This is a tried-and-true method, and if you know how to make it interesting, go for it.

Other options include variations on the list in the last paragraph of day 8. Is the MC his/her own enemy? Does s/he have a frenemy? What about an enemy s/he doesn’t even know about or recognize because the villain is after the MC through a case of mistaken identity? (That last one sounds like fun!).

~ ~ ~

One of the most heart-wrenching (remember that’s supposed to be a good thing, here) conflicts you can put in a novel is when your MC has to choose between not just the hard-good and easy-bad, but two goods.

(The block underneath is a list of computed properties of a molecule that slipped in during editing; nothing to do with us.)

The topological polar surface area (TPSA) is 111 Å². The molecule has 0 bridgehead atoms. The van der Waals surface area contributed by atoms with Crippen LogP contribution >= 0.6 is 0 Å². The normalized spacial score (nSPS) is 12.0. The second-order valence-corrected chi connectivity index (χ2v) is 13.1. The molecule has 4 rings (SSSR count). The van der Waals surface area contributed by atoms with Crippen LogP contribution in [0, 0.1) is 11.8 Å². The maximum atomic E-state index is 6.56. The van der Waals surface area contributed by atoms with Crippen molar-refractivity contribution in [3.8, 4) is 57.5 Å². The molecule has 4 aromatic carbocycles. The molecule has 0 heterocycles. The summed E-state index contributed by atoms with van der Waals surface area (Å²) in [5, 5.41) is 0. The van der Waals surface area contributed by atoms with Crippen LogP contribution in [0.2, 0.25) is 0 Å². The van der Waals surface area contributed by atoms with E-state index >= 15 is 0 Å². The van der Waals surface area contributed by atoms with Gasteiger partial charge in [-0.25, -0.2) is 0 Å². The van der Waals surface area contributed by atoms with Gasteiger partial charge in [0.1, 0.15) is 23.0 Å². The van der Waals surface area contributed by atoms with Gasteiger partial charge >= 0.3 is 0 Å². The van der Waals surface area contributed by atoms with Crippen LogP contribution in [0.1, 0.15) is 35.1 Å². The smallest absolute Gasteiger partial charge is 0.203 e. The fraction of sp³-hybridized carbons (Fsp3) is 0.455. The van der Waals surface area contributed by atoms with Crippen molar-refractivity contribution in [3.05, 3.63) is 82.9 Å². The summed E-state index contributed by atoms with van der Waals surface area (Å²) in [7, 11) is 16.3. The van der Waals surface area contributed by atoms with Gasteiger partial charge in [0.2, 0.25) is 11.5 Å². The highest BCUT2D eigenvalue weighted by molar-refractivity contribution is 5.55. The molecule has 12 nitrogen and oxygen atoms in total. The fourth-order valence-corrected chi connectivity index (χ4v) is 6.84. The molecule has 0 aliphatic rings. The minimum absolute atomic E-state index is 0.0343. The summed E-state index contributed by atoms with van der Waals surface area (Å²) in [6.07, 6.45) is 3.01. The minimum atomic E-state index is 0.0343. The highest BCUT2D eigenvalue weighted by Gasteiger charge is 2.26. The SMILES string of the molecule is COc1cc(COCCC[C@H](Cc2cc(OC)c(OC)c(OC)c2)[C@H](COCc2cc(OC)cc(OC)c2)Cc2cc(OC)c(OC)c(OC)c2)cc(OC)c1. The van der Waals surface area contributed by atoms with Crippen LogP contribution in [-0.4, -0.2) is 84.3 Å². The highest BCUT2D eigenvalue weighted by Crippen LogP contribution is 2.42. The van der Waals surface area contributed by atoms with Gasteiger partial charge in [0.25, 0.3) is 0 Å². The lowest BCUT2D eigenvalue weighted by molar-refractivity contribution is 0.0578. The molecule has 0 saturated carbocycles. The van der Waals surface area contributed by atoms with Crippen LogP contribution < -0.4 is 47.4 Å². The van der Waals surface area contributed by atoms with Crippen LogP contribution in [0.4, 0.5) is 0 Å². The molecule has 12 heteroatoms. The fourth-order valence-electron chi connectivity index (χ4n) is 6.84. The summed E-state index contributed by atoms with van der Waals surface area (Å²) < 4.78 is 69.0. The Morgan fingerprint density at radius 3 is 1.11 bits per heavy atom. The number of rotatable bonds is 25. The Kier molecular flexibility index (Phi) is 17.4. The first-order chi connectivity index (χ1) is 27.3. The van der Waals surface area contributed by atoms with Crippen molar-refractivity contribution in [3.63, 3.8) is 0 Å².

That is, if you develop your MC well, your reader will know what s/he values. Often new values are introduced over the course of the story, and MC must choose between two goods. In this way we come to understand MC’s hierarchy of values (how they change or don’t), or (my always-favorite) we get to see their brilliance as they take a third option.

~ ~ ~

Depending on your personality, your writing style, or the kind of story you want to tell, you can use the interchangeability of “conflict” and “stress” to amp up your story. Consider what creates stress in your own life.

Image courtesy of Daniel Zehle via stock.xchng

Image courtesy of Daniel Zehle via stock.xchng

There is the obvious stuff:

  • Family complications
  • Traffic
  • Job (Degrading, bad boss/coworkers, poor match for personality or skills)
  • Weather

But there’s also deeper more esoteric stuff.